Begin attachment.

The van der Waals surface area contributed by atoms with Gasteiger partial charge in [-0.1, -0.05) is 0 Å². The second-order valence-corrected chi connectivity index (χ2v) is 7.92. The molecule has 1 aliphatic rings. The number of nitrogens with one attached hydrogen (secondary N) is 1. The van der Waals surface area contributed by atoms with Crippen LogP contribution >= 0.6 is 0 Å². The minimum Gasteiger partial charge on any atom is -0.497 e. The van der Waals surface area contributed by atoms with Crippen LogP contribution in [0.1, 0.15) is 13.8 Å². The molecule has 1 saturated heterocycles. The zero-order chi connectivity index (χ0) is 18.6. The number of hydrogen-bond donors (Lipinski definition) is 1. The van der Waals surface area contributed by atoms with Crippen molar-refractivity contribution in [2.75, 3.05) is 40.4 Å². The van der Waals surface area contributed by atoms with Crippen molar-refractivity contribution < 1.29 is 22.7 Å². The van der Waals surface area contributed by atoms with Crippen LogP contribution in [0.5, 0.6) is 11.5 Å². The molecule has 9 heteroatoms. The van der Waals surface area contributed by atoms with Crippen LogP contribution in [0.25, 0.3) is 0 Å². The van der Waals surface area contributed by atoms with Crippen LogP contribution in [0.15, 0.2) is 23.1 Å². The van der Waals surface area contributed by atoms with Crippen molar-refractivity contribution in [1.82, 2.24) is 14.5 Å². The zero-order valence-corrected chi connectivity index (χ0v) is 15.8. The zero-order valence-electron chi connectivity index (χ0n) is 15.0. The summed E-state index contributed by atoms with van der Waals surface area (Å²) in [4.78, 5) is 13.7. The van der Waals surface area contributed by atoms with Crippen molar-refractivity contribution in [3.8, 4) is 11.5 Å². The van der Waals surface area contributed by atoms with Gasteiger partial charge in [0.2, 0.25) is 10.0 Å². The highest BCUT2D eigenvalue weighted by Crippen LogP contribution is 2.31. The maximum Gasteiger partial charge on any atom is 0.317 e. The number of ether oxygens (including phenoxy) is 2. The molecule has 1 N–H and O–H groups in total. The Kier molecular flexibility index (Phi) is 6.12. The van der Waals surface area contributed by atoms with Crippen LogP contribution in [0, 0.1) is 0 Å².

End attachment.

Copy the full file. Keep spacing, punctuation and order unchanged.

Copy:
The van der Waals surface area contributed by atoms with Gasteiger partial charge in [-0.1, -0.05) is 0 Å². The second-order valence-corrected chi connectivity index (χ2v) is 7.92. The molecule has 1 aliphatic rings. The number of nitrogens with one attached hydrogen (secondary N) is 1. The van der Waals surface area contributed by atoms with Crippen LogP contribution >= 0.6 is 0 Å². The minimum Gasteiger partial charge on any atom is -0.497 e. The van der Waals surface area contributed by atoms with Crippen LogP contribution in [0.1, 0.15) is 13.8 Å². The molecule has 1 saturated heterocycles. The zero-order chi connectivity index (χ0) is 18.6. The number of hydrogen-bond donors (Lipinski definition) is 1. The van der Waals surface area contributed by atoms with Crippen molar-refractivity contribution in [2.75, 3.05) is 40.4 Å². The van der Waals surface area contributed by atoms with Crippen molar-refractivity contribution < 1.29 is 22.7 Å². The van der Waals surface area contributed by atoms with Crippen LogP contribution in [0.5, 0.6) is 11.5 Å². The molecule has 9 heteroatoms. The van der Waals surface area contributed by atoms with Crippen LogP contribution in [0.25, 0.3) is 0 Å². The van der Waals surface area contributed by atoms with Crippen LogP contribution in [0.15, 0.2) is 23.1 Å². The van der Waals surface area contributed by atoms with Crippen molar-refractivity contribution in [1.82, 2.24) is 14.5 Å². The zero-order valence-corrected chi connectivity index (χ0v) is 15.8. The zero-order valence-electron chi connectivity index (χ0n) is 15.0. The summed E-state index contributed by atoms with van der Waals surface area (Å²) in [4.78, 5) is 13.7. The van der Waals surface area contributed by atoms with Crippen molar-refractivity contribution in [3.8, 4) is 11.5 Å². The van der Waals surface area contributed by atoms with Gasteiger partial charge in [0.2, 0.25) is 10.0 Å². The highest BCUT2D eigenvalue weighted by Crippen LogP contribution is 2.31. The maximum Gasteiger partial charge on any atom is 0.317 e. The number of ether oxygens (including phenoxy) is 2. The molecule has 1 N–H and O–H groups in total. The Kier molecular flexibility index (Phi) is 6.12. The van der Waals surface area contributed by atoms with Crippen LogP contribution in [0, 0.1) is 0 Å².